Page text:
So here are the findings in a graph. You will notice a few missing numbers, that is because my phone keeps stopping filming all the time, so I ended up with multiple fragments with bits missing . Luckily there were enough numbers for a decent graph

There's a few conclusions from this test:

1) an S2+ running unattended at 2.75A gets burning hot, way too hot to touch, but the temperature eventually levels out at still safe temperatures, both inside the pill and at the battery. Nowhere near unsoldering temperatures, nowhere near thermal runaway temperatures for the battery (I think I recall that a non-high-drain li-ion battery becomes thermally unstable above 150 degrees Celsius, and higher temperatures for high-drain cells)

2) as expected, the battery temperature lags behind compared to pill temperature, but even though I stopped the test at 36 minutes (girlfriend came home), I expect that the battery never gets as hot as the pill. (after 36 minutes the light was already out of regulation, so the temperature I expect even to decrease soon)

3) the heatshedding of the powder coated S2+ is hardly worse than the anodised S2+, in this test they differ only 3 degrees in end temperature.

4) I hope this test ends the discussion about selling powder coated flashlights as an irresponsable act.

What's next?

I may do this test later with a FET-driver in the S2+, but that is out of mere curiosity, I think the point is sufficiently made that it does not make a huge difference if your flashlight is powder coated or anodised.

thanks for reading!

That’s good to hear! Thanks for testing.

I’ve been getting impatient waiting for Simon’s Desert Tan S2+. Been seriously considering powder coating one instead.

Nice measurements, thanks.

Wow, that looks like a bright green.

Well, whaddayaknow?
Unexpected results.

Again terrific work djozz. This thread should be changed to Mythbuster. I dont see enough difference that in the real would would affect anything. The next interesting test would be a deanodized light compared with the normal black anodized light. :slight_smile:
Just in my own run time testing on un cooled lights an XPE2 running at 800 mA will make the whole light get to hot to touch after a period of time.
There remains one question unanswered which I dont want answered. Why did the run time tests stop when the girl friend arrived home? :FACEPALM:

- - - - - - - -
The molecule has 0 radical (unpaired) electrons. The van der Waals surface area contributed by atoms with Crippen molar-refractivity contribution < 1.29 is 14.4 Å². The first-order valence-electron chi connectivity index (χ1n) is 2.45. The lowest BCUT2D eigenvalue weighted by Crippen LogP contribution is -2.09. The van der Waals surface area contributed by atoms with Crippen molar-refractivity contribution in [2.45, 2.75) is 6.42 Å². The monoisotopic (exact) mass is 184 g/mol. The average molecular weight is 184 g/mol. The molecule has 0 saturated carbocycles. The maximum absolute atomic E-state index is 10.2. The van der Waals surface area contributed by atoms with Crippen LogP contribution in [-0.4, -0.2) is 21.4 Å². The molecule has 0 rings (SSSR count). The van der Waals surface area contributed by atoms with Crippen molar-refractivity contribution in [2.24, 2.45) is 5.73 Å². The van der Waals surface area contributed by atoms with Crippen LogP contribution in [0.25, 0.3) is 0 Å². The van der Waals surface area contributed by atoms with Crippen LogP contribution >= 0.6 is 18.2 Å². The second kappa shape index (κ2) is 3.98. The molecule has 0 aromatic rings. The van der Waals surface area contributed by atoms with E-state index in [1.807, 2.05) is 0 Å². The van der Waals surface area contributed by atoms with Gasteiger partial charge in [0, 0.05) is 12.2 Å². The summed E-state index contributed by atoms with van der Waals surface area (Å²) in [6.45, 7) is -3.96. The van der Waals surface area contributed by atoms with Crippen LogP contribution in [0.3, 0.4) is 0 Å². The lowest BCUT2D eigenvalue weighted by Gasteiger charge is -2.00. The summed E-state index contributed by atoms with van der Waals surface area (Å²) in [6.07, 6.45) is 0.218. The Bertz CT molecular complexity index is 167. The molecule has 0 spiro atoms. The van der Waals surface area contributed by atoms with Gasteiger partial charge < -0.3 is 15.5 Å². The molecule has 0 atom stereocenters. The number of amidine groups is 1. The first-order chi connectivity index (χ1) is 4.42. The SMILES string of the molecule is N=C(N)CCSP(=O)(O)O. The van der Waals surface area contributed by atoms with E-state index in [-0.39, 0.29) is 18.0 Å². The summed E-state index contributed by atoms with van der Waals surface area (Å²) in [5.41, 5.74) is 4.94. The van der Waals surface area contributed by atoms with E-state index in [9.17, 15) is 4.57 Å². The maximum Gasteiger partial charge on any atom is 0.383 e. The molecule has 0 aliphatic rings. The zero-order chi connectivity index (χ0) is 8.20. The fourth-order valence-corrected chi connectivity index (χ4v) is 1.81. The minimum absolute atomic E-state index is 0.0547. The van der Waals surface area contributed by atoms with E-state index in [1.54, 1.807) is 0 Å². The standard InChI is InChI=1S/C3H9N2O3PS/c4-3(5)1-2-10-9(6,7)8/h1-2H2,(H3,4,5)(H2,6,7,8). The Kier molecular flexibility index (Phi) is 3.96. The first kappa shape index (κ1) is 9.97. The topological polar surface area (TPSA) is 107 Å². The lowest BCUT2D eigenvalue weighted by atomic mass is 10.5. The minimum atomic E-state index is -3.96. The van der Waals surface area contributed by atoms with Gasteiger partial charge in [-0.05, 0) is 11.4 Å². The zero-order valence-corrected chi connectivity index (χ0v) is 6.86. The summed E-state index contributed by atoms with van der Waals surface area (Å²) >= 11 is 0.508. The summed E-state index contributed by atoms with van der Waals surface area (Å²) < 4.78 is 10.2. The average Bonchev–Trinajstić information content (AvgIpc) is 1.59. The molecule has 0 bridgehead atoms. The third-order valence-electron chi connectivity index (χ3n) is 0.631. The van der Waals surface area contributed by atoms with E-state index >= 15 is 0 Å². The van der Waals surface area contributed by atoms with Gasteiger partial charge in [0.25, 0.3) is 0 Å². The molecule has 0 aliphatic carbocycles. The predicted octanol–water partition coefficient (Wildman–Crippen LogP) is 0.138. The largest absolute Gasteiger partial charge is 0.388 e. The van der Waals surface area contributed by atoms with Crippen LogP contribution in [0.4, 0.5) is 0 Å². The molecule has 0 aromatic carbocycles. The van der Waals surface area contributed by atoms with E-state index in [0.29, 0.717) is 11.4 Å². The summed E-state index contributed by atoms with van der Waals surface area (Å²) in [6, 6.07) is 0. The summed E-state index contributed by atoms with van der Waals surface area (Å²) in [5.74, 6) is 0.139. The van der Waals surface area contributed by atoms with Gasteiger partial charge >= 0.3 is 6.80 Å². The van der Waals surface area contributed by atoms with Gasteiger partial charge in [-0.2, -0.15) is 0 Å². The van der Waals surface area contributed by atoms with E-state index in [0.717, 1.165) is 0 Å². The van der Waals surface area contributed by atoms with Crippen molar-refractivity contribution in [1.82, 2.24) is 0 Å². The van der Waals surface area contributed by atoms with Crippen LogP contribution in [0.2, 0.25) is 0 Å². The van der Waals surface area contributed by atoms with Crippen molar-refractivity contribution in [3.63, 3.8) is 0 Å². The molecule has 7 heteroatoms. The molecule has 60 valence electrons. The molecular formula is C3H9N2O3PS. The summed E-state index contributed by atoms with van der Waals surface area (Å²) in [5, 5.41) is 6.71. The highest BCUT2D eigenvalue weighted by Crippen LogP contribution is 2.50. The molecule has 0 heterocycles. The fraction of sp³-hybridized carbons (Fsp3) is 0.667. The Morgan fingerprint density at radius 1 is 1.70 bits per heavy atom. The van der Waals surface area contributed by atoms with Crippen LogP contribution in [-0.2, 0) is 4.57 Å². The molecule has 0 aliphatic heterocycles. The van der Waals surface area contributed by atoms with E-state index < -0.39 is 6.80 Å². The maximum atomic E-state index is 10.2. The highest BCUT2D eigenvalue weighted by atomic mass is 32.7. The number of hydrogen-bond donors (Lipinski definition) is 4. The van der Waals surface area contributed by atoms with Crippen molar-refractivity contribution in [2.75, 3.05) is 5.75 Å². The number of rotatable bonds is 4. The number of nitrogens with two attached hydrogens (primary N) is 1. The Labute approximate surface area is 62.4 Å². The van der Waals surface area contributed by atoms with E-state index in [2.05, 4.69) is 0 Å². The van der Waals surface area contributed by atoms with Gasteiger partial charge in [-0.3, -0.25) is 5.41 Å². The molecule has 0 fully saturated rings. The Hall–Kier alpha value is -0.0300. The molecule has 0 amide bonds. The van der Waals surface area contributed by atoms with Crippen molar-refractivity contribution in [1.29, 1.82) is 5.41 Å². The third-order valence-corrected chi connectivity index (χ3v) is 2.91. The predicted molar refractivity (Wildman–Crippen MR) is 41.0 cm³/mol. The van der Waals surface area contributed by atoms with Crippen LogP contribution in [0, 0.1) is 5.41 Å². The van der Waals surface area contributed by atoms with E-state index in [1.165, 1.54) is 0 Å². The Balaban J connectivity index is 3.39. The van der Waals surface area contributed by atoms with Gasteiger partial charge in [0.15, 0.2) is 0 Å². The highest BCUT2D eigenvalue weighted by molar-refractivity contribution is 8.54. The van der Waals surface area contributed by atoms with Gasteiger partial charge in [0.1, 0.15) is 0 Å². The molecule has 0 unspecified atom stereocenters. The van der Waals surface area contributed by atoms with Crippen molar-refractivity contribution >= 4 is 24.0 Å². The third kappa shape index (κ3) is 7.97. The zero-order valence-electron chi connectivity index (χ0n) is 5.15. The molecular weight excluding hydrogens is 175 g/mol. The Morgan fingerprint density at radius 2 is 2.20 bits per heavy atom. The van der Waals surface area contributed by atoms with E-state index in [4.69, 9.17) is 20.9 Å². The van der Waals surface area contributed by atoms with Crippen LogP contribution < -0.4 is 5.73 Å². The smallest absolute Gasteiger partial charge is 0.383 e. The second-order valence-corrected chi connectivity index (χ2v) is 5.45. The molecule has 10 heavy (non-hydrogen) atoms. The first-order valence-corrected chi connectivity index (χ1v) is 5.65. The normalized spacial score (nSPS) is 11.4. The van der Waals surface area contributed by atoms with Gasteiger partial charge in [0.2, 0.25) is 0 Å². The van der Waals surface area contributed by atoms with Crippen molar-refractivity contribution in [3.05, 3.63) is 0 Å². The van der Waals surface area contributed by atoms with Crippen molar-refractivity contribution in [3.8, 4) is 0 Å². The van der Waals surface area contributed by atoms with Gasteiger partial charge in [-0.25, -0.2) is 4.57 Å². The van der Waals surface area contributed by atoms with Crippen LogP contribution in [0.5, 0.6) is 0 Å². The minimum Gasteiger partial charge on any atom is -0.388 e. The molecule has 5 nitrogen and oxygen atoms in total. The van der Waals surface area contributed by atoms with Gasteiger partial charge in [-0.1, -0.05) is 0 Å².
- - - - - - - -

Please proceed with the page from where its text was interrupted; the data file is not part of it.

Nicely done!

Since dark colours are supposed to shed heat better than light colours, I wonder how the tests would look if the powder coating was the same colour as the anodized light.

Pipe bomb alert status dismissed

Cool, thanks :THUMBS-UP:

A well-executed test, and a very useful one to boot. Thanks for doing all that work, djozz, and thanks to James at 3Tronics for providing the powder-coated sample :THUMBS-UP:

Personally, I’m unlikely to buy a powder-coated light, but it was fascinating to see how these unusual materials perform. In addition to that, the anodised light results are directly relevant to anyone who owns an S2+. They even offer us an insight into what any similar 18650 tube light design should be able to withstand.

I have three stock S2+ lights and several S2+ hosts floating around, so it’s very nice to know that even 8x7135 configurations can withstand continuous operation at full power. It’s a bad idea to actually do it, given the likelihood of personal injury, but it means that the Convoy S2+ has a substantial operating margin at lower levels, which should imply excellent reliability in normal use. I find that very impressive.

Most importantly, I’m delighted to see James at 3Tronics vindicated on the safety front. The custom Convoy X3 he built for me has been my most-used outdoor light for a full year now, so I can assure you that he does excellent work.

Great test once again Jos! Any chance you’d be interested in repeating it with successively fewer chips to see where equilibrium settles and time to get there. It would be of use in choosing turbo time out settings.

a stock light with aluminum star will fail miserably at those body temperatures

I think the DTP star keeps the LED within safe die temperatures, maybe not getting close to 50000h lifetime, but we can live with a couple thousand hours

Thanks for the test. I found what was going on in the other thread to be quite ridiculous.

Oh I second this. It would be great to know for say 6x7135 and 4x7135. The S2+ with all its variations has become like the standard for 18650 tube lights. A reference for thermal behaviour would be extremely useful. I don’t want to give somebody a light that gets to >80°.

Great test, djozz!

Thanks for this very informative post and for sacrificing two nice lights in the name of science. Also, thanks to James for providing that light. :THUMBS-UP:

Thank you djozz for all the time and effort you put into this testing. Great job! And thank you to James for providing the sample.Really like the yellow.

Thanks to djozz for running this test! Confirmed I picked the right man for the job, A lot of time and effort went into this!
Thanks Jos!

thank you for the test

Thanks for the comments all of you. Since I have these ruined lights now, I may as well do a few more tests with them when time allows that.

Well, as much as she understands that a man needs a hobby, ok, let’s just say that my six year old son a least found the tests very enjoyable to watch. :wink:

Very nice!
And I bet you will find good uses in future testing for those tortured lights :wink:

I’d be curious how well the finish would hold up ? I’d buy one. Thanks for the comparison.